With no clear guidance and different factors being given different weight by different courts, employers have struggled for years with whether workers can be properly classified as independent contractors, rather than employees, under the federal Fair Labor Standards Act. Now, the Department of Labor has issued a new rule  making clear what factors should be applied and how they should be weighted. The ultimate focus is on  whether a worker is economically dependent on the putative employer for work.

Whether the new rule will take effect in March as scheduled remains to be seen, as the Biden Administration has urged federal agencies to “consider” 60-day postponements new rules which have not yet become effective.

The FLSA does not define the term “independent contractor,” nor does it provide bright-line tests to make this determination. Consequently, over the years, federal courts in different jurisdictions developed various multi-factor tests to evaluate misclassification claims, frequently diverging on the factors, and the application of those factors, to each case.

The new DOL rule has brought some much needed clarity and uniformity on this issue, articulating a 5-factor “economic realities” test to be applied by the DOL, and relied upon by courts, employers, and employees, in evaluating the independent contractor status. The new test, set to go into effect on March 8, 2021, focuses primarily on two “core” factors to analyze the worker’s relationship to the hiring entity: (1) “the nature and degree of the worker’s control over the work” and (2) “the worker’s opportunity for profit or loss based on initiative and/or investment.” If both factors point toward the same classification, the DOL says there would be “substantial likelihood” that that would be the worker’s accurate classification. The other three factors are designed to serve as guideposts in the analysis.  An official copy of the DOL’s rule can be viewed here.

Below is a brief discussion of each factor.

The “Core” Factors:

  • The Nature and Degree of Control Over the Work

This factor relates to the worker’s control over key aspects of the performance of the work. Relevant examples include the worker’s ability to set his or her own schedule, select his or her projects, and work for others while the work is ongoing. The DOL clarifies that a company’s requirement that a worker comply with certain legal obligations, such as health and safety or quality control standards, would not require classifying a worker as an employee instead of an independent contractor.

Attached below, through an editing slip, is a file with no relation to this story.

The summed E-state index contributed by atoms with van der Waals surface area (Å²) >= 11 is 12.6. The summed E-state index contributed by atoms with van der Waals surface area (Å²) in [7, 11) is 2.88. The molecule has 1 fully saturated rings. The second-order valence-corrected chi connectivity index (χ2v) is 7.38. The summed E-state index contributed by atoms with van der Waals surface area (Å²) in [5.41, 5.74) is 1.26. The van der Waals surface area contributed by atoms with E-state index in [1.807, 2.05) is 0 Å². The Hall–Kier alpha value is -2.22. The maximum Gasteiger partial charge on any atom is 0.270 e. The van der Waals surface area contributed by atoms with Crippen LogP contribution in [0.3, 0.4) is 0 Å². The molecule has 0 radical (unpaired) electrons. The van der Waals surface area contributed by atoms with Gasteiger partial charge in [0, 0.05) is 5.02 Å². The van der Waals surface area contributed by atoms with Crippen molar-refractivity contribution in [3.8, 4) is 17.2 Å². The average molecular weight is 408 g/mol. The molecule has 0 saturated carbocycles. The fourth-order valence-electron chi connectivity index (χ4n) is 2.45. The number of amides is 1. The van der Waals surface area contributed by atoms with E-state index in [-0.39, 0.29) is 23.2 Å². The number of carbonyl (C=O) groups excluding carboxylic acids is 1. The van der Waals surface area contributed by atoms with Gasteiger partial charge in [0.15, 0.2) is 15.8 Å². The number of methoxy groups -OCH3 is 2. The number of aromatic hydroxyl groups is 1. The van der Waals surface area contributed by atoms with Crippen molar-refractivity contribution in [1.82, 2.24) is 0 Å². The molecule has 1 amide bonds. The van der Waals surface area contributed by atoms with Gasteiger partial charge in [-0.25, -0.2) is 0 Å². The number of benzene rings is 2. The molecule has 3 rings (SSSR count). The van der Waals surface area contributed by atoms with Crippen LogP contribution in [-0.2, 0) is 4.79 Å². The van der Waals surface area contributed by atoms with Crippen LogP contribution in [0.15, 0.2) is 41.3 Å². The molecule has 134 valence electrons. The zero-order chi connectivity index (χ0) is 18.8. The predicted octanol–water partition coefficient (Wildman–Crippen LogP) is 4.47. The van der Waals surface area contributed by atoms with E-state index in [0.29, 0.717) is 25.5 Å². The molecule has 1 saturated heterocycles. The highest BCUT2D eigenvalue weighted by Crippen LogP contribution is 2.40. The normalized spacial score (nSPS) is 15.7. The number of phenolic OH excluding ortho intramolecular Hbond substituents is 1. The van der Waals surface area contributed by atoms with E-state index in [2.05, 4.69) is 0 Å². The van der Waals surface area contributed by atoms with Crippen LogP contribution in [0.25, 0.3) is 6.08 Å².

• The Individual’s Opportunity for Profit or Loss

With this factor, the DOL is focused on the individual’s ability to earn profits or incur losses by exercising his or her own initiative (e.g., managerial skill or business judgment) or managing his or her investment in the work. Thus, to the extent the individual is unable to affect his or her earnings from such initiative or management, he or she is less likely to be classified an independent contractor.

The Other Factors:

  • The Amount of Skill Required for the Work

If the work requires specialized training or skill, the individual is more likely to be classified an independent contractor. Conversely, if the worker depends upon the hiring entity to equip him or her with skills or training necessary for the job, under the Rule, he or she is more likely to be classified an employee.

  • The Degree of Permanence of the Working Relationship Between the Individual and the Potential Employer

Under this factor, a worker is more likely to be an independent contractor if the work at issue is for a defined period (e.g., seasonal work or work occurring on a regular schedule). If the individual has a work relationship that is designed as indefinite, he or she is more likely to be an employee.

  • Whether the Work is Part of an Integrated Unit of Production

If the work at issue is part of an integrated production process for goods or services, this factor weighs in favor of the individual being an employee. However, if the work can be segregated from the production process, the individual will be more likely to be an independent contractor.

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Ultimately, the DOL reminds employers that “the actual practice of the parties involved is more relevant than what may be contractually or theoretically possible.” Accordingly, each worker’s classification must be evaluated in light of the actual practices employed by the hiring entity.

Of note, employers are cautioned that President Biden’s administration may modify or reject the rule before it goes into effect. It is not yet clear whether the new administration will take any further action, but legal challenges are likely.

Employers are also advised that the DOL’s rule is limited to employer responsibilities under the FLSA. Other government agencies, such as the IRS, have their own multi-factor tests. And also note that some state wage laws will be stricter or use other tests. For example, in California, a person providing labor or services is presumed to be an employee, rather than an independent contractor, unless the hiring entity meets the elements of the strict “ABC Test”—a three-part test employers must meet to show, among other things, that an employee is free from its control and performs work that is outside of its “usual course of business.”

For guidance on proper classification of workers and to ensure you are compliant with federal, state, and local laws, contact your Akerman attorney.